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A stronger voice to advance the credit union industry.
Kenricka Gardner wants to make an impact.
She’s getting that chance at $505 million asset Arlington Community Federal Credit Union in Falls Church, Va., where she was hired as vice president of member experience in early 2023.
The 11-year credit union veteran, who was previously vice president of remote services at a different credit union, caught up with America’s Credit Unions to discuss Arlington Community’s focus, what she wants members to experience, the importance of diversity, and what Black History Month means to her.
Kenricka Gardner: There’s an internal focus on aligning our entire organization with our purpose. As I hit my one-year mark at Arlington Community, I am excited to partner with our culture and marketing teams to deepen our connection to purpose.
It has been inspirational to focus on how we can uplift our communities through individual member service and narrow the financial gaps that exist. I see great things ahead for the Arlington team and its members.
A: We try to deliver remarkable service. We know our members want to self-serve most of the time, so we work to ensure that we are constantly improving our digital experiences. But when digital isn’t enough, remarkable service is about listening, hearing each member’s story, meeting them where they are, and finding a solution that makes an impact. Delivering great services is a balancing act. We want our members to have access to fast and efficient digital service while always feeling seen and heard. Most of all, we want them to believe that we care—because we do.
A: Black History Month is a time to acknowledge and celebrate the invaluable contributions Black Americans made to the development of our nation despite unimaginable circumstances. It also serves as a time to reflect upon the work that still needs to be done to address many challenges that persist.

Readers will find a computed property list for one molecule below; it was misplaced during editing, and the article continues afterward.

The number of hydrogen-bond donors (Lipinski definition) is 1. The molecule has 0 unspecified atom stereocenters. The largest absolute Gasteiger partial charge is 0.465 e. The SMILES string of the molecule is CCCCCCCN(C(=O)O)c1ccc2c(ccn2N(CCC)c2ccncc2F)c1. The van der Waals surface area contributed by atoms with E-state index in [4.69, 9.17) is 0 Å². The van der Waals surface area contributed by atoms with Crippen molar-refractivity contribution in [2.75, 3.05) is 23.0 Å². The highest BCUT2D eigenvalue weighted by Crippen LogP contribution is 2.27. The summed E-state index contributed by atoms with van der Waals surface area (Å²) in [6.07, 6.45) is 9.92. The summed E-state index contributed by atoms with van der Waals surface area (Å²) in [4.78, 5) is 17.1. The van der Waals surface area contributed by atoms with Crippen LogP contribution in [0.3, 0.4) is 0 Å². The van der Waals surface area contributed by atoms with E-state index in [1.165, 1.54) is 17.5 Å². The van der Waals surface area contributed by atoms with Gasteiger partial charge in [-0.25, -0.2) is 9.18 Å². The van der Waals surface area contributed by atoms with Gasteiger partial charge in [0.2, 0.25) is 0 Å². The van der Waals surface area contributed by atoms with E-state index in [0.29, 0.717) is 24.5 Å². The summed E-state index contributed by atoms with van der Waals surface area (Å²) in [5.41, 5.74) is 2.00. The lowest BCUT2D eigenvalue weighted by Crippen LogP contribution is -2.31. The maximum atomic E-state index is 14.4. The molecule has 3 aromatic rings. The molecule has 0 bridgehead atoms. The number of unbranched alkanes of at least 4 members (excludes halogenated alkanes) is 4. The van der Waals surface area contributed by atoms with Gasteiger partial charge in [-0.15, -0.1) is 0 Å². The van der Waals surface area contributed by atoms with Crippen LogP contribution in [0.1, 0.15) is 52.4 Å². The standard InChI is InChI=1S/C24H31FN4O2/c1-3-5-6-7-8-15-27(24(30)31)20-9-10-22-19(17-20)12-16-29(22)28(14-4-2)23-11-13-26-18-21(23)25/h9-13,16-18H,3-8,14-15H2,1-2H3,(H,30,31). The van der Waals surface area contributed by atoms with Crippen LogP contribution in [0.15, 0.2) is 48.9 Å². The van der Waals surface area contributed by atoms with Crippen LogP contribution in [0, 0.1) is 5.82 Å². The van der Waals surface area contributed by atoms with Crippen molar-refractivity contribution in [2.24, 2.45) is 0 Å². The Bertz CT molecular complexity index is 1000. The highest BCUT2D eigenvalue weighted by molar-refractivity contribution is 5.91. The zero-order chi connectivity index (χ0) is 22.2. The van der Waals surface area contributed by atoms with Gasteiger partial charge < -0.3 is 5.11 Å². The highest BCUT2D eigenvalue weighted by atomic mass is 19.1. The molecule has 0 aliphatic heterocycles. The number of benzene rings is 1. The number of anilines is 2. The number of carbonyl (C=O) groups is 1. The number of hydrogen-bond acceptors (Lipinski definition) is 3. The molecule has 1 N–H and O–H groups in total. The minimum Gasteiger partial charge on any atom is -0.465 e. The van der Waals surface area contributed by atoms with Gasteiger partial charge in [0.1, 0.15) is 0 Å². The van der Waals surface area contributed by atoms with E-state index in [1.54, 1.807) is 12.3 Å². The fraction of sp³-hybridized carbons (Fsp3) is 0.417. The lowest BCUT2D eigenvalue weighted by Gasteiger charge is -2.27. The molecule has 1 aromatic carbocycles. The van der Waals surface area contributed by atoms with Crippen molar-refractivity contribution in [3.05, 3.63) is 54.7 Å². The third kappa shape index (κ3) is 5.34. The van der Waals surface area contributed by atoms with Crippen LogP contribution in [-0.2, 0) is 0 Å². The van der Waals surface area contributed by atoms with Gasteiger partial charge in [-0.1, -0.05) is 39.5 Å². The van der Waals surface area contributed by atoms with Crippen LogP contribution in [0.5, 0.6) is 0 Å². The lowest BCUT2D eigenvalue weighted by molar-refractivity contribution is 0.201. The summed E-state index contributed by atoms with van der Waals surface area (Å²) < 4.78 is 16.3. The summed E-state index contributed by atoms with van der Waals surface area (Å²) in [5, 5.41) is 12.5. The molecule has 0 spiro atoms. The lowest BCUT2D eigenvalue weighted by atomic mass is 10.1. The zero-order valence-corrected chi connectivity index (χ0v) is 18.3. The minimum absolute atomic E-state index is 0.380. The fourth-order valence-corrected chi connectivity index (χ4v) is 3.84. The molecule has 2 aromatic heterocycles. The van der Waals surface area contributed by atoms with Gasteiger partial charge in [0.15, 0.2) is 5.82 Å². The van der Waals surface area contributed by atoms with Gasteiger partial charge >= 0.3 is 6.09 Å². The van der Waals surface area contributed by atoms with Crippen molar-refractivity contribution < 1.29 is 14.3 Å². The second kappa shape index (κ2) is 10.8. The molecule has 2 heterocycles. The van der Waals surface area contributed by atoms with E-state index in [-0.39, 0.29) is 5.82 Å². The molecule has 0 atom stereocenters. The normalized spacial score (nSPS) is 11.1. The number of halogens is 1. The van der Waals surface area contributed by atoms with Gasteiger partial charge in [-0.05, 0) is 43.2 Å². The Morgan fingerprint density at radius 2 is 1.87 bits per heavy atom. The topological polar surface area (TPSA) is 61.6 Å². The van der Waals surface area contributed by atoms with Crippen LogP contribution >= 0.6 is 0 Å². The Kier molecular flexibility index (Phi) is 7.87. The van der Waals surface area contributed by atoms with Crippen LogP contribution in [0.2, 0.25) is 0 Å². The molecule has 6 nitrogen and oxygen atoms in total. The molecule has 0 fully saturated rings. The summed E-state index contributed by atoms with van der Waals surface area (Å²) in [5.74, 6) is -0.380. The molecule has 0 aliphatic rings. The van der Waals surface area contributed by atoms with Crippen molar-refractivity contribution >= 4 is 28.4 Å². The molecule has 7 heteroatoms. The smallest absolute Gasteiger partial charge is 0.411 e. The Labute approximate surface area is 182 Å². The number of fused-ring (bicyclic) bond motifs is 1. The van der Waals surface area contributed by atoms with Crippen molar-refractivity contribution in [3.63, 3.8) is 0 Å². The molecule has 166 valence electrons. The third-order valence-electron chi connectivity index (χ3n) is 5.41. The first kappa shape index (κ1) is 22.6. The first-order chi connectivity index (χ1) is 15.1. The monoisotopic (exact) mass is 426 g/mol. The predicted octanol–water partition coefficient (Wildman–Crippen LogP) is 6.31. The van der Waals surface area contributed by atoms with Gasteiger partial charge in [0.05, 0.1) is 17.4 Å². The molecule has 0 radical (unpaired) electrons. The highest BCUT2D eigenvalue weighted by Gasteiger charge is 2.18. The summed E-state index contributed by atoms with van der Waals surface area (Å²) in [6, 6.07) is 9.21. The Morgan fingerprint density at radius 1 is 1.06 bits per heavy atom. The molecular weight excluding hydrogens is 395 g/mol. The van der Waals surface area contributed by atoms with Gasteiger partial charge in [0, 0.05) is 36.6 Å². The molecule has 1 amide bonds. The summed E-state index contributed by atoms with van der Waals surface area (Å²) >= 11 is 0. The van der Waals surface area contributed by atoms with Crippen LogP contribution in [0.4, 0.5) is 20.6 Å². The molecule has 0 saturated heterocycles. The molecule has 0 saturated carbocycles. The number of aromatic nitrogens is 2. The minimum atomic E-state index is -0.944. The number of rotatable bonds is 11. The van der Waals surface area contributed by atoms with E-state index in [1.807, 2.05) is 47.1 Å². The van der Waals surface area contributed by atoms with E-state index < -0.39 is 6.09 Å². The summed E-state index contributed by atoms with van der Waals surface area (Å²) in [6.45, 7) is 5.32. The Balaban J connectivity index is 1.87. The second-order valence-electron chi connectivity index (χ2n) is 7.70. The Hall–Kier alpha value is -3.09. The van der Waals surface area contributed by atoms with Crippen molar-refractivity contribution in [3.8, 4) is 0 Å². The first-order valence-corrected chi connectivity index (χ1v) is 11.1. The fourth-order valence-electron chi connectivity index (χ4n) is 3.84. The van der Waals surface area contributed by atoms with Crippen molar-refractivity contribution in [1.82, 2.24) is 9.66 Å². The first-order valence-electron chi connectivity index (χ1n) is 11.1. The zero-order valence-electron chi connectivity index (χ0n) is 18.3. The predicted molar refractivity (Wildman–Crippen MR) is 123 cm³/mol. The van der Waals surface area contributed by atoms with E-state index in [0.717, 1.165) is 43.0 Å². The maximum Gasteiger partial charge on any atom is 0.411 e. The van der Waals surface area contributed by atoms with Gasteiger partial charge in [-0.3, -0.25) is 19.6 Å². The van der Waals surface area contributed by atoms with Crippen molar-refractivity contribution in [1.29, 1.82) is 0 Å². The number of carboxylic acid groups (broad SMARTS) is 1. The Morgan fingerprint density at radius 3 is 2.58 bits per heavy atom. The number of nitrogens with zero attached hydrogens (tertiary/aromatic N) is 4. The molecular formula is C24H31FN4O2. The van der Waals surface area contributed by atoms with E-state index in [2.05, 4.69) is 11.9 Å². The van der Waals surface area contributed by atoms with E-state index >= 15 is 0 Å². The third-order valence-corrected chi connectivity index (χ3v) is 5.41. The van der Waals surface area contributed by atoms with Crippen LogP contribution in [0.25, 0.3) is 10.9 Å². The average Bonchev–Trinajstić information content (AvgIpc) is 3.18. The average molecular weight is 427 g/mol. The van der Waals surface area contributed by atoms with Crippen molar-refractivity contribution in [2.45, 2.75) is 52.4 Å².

A: I feel that our diverse team of employees helps us connect with members and understand their goals. It comes down to values in action, and our members believing we care about them and their financial journeys—regardless of background or economic status. We try to meet people where they are and help them get where they’re going. The fact that our community’s diversity is represented in our team, coupled with our authentic desire to “listen, hear the story, and find solutions,” makes for an inclusive experience. We are deeply committed to educating and teaching, as well as serving. When you educate and teach, you lift.
A: Credit unions are well-suited to leverage their cooperative model to address financial disparities. We focus on financial education to empower members at all stages of their journeys, promoting financial inclusion through our service model of listening to the member’s story and finding solutions.
A: I would like to see more representation among executive leadership teams and boards of directors.
A: Yes, there was an obvious shift in 2020 after the killing of George Floyd. This is when I noticed companies started to invest more in DEI or prop up their existing DEI teams.
However, I am proud to work at an organization that had DEI efforts in place long before. Our staff truly reflects the diversity of the membership it serves, and I am excited to see the focus on DEI expand in the coming year to reflect the credit union’s growth.
A: I enjoy gardening and Oenology—the study of wines. However, my three sons keep me very busy.